He is liable to forfeiture of any property used or intended to be used too. It is also an offence under the Penal Code when someone possesses items affiliated with terrorist groups or terrorist acts.[11] While the jail time is for a term not exceeding seven years or fine, he is also liable to forfeiture of any relevant item.

Further, the punishment for forfeiture also arises in the offence that is the related activities to the construction of any conveyance used in connection to terrorism.[12] Moreover, the offence of providing and collecting any property to commit terrorism[13] affiliated to the arrangement for retention or control of terrorist property are both punishable with properties related to all terrorist activities. In addition, offence of dealing with terrorist property also provides for the same punishment[14].


b) Dangerous Drugs (Forfeiture of Property) Act 1988

Under the Dangerous Drugs (Forfeiture of Property) Act 1988[15], forfeiture of property is clearly spelt out under sections 5 and 6. Under section 5, an accused convicted for offences under the First Schedule which include trafficking of dangerous drugs or possession of cannabis could be ordered to forfeit the impugned items. Also, if the court is satisfied that the offences relating to dangerous drugs have been committed, but there is no person has been convicted of the offence, under section 6, it is permissible for the court to order such forfeiture. Any property forfeited under this Act shall vest in the Government. [16]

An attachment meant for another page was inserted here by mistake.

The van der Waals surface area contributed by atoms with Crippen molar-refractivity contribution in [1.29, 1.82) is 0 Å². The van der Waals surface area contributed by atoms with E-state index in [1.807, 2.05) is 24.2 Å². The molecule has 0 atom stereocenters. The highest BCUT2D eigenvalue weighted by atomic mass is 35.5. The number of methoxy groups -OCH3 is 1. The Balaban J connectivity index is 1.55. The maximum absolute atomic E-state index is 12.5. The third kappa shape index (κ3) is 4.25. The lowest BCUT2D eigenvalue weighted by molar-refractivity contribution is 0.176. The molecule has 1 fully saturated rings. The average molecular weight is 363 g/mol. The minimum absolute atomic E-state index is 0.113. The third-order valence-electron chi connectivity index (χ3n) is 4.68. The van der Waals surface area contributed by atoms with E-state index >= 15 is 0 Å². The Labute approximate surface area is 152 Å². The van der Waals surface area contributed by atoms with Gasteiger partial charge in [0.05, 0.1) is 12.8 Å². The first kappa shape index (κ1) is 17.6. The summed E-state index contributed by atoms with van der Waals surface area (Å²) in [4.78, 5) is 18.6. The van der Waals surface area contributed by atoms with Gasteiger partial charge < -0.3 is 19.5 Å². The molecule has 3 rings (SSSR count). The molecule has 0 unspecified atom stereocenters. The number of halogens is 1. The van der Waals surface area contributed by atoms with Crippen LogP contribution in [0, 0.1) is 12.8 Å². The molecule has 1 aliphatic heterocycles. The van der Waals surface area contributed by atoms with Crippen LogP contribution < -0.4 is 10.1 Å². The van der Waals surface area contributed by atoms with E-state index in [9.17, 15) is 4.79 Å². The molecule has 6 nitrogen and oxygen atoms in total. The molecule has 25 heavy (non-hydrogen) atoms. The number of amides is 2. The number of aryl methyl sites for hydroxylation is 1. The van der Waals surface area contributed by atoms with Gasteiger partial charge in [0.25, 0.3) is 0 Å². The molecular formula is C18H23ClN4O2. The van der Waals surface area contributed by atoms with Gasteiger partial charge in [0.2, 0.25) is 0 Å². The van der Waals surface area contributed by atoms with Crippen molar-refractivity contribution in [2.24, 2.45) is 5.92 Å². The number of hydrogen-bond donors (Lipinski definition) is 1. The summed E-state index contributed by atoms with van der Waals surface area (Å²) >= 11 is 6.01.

c) Malaysian Anti-Corruption Commission Act 2009

Under the Malaysian Anti-Corruption Commission Act 2009[17], the court has the power to make an order for forfeiture of any property involved in the prosecution of offences of gratification.[18]

The Public Prosecutor may apply to a Sessions Court Judge for an order of forfeiture of related property seized in the event of no prosecution or conviction of any gratification offence within eighteen (18) months from the date of the seizure. In a recent case involving abuse of power and corrupt practice, the property bought below market price was forfeited to the government when the accused was convicted of the charges against him.


Crime Does Not Pay

Malaysian legislations provide extensive investigation powers as well as powers for law enforcement agencies and Public Prosecutor to freeze and seize ill-gotten properties which are involved or suspected to be involved in criminal activities. Besides that, it also empowers the court to make an order to forfeit properties that are derived from the proceeds of unlawful activities.



  1. 1 (n.a). 2014. Malaysia Anti-Money Laundering & Counter Financing of Terrorism Regime. Bank Negara Malaysia. Retrieved from
  2. Section 4(1) AMLA.
  3. [2015] 6 CLJ 125.
  4. Section 55 AMLA.
  5. Section 56(3) AMLA.
  6. Section 61(2) AMLA.
  7. Section 58(1) AMLA.
  8. [2016] 3 MLJ 98.
  9. Act 574.
  10. Section 130J Act 574.
  11. Section 130JB Act 574.
  12. Section 130JC Act 574.
  13. Section 130N & 130P Act 574.
  14. Section 130Q Act 574.
  15. Act 340.
  16. Section 33 Act 340.
  17. Act 694.
  18. Section 40 Act 694

Written by:

Haji Mohd Rasheed Khan Mohd Idris & Wan Nur Ain Nabilah Wan Zawawi (